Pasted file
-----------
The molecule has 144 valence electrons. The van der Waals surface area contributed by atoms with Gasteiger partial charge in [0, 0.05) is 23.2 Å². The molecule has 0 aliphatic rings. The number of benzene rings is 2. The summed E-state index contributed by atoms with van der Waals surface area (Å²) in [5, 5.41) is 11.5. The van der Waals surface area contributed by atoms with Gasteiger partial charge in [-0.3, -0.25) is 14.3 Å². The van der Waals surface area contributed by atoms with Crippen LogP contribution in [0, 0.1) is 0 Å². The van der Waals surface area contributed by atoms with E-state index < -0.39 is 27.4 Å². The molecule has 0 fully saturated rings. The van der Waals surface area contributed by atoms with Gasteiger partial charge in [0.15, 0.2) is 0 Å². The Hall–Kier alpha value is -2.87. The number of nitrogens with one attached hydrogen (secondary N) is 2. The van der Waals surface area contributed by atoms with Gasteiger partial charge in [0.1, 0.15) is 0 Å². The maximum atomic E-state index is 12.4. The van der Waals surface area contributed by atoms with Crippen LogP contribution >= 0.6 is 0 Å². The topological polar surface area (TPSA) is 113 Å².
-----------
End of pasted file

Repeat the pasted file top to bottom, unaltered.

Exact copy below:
The molecule has 144 valence electrons. The van der Waals surface area contributed by atoms with Gasteiger partial charge in [0, 0.05) is 23.2 Å². The molecule has 0 aliphatic rings. The number of benzene rings is 2. The summed E-state index contributed by atoms with van der Waals surface area (Å²) in [5, 5.41) is 11.5. The van der Waals surface area contributed by atoms with Gasteiger partial charge in [-0.3, -0.25) is 14.3 Å². The van der Waals surface area contributed by atoms with Crippen LogP contribution in [0, 0.1) is 0 Å². The van der Waals surface area contributed by atoms with E-state index < -0.39 is 27.4 Å². The molecule has 0 fully saturated rings. The van der Waals surface area contributed by atoms with Gasteiger partial charge in [0.15, 0.2) is 0 Å². The Hall–Kier alpha value is -2.87. The number of nitrogens with one attached hydrogen (secondary N) is 2. The van der Waals surface area contributed by atoms with Gasteiger partial charge in [0.1, 0.15) is 0 Å². The maximum atomic E-state index is 12.4. The van der Waals surface area contributed by atoms with Crippen LogP contribution >= 0.6 is 0 Å². The topological polar surface area (TPSA) is 113 Å².